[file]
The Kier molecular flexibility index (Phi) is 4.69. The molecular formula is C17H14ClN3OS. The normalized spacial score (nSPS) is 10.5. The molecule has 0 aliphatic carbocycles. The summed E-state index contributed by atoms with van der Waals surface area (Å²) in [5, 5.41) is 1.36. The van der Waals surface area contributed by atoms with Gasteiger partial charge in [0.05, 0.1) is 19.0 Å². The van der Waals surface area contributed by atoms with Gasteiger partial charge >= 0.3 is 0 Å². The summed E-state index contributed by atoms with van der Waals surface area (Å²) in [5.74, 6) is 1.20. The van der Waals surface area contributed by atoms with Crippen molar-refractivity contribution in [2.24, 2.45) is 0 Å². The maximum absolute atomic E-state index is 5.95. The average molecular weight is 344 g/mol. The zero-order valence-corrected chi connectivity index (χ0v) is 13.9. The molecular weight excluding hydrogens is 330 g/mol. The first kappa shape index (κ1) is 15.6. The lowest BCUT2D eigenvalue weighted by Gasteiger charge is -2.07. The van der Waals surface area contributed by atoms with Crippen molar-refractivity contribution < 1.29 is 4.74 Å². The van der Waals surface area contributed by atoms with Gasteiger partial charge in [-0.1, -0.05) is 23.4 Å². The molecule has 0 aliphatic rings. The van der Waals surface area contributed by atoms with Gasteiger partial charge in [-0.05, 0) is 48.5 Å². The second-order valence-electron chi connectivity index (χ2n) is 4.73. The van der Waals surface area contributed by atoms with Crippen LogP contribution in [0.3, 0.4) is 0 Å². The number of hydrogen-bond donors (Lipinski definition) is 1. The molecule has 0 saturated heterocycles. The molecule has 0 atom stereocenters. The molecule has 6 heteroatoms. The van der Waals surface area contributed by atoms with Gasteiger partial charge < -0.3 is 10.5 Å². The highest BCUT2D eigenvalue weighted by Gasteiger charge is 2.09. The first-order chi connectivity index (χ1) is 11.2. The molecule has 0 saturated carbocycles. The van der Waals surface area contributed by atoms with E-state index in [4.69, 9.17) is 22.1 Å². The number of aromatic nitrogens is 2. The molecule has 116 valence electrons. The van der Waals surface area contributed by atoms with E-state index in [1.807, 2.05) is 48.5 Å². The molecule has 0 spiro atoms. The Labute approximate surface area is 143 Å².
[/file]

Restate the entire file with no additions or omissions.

The Kier molecular flexibility index (Phi) is 4.69. The molecular formula is C17H14ClN3OS. The normalized spacial score (nSPS) is 10.5. The molecule has 0 aliphatic carbocycles. The summed E-state index contributed by atoms with van der Waals surface area (Å²) in [5, 5.41) is 1.36. The van der Waals surface area contributed by atoms with Gasteiger partial charge in [0.05, 0.1) is 19.0 Å². The van der Waals surface area contributed by atoms with Gasteiger partial charge >= 0.3 is 0 Å². The summed E-state index contributed by atoms with van der Waals surface area (Å²) in [5.74, 6) is 1.20. The van der Waals surface area contributed by atoms with Crippen molar-refractivity contribution in [2.24, 2.45) is 0 Å². The maximum absolute atomic E-state index is 5.95. The average molecular weight is 344 g/mol. The zero-order valence-corrected chi connectivity index (χ0v) is 13.9. The molecular weight excluding hydrogens is 330 g/mol. The first kappa shape index (κ1) is 15.6. The lowest BCUT2D eigenvalue weighted by Gasteiger charge is -2.07. The van der Waals surface area contributed by atoms with Crippen molar-refractivity contribution < 1.29 is 4.74 Å². The van der Waals surface area contributed by atoms with Gasteiger partial charge in [-0.1, -0.05) is 23.4 Å². The molecule has 0 aliphatic rings. The van der Waals surface area contributed by atoms with Gasteiger partial charge in [-0.05, 0) is 48.5 Å². The second-order valence-electron chi connectivity index (χ2n) is 4.73. The van der Waals surface area contributed by atoms with Crippen LogP contribution in [0.3, 0.4) is 0 Å². The number of hydrogen-bond donors (Lipinski definition) is 1. The molecule has 0 saturated heterocycles. The molecule has 0 atom stereocenters. The molecule has 6 heteroatoms. The van der Waals surface area contributed by atoms with Gasteiger partial charge < -0.3 is 10.5 Å². The highest BCUT2D eigenvalue weighted by Gasteiger charge is 2.09. The first-order chi connectivity index (χ1) is 11.2. The molecule has 0 saturated carbocycles. The van der Waals surface area contributed by atoms with E-state index in [4.69, 9.17) is 22.1 Å². The number of aromatic nitrogens is 2. The molecule has 116 valence electrons. The van der Waals surface area contributed by atoms with E-state index in [1.807, 2.05) is 48.5 Å². The molecule has 0 spiro atoms. The Labute approximate surface area is 143 Å².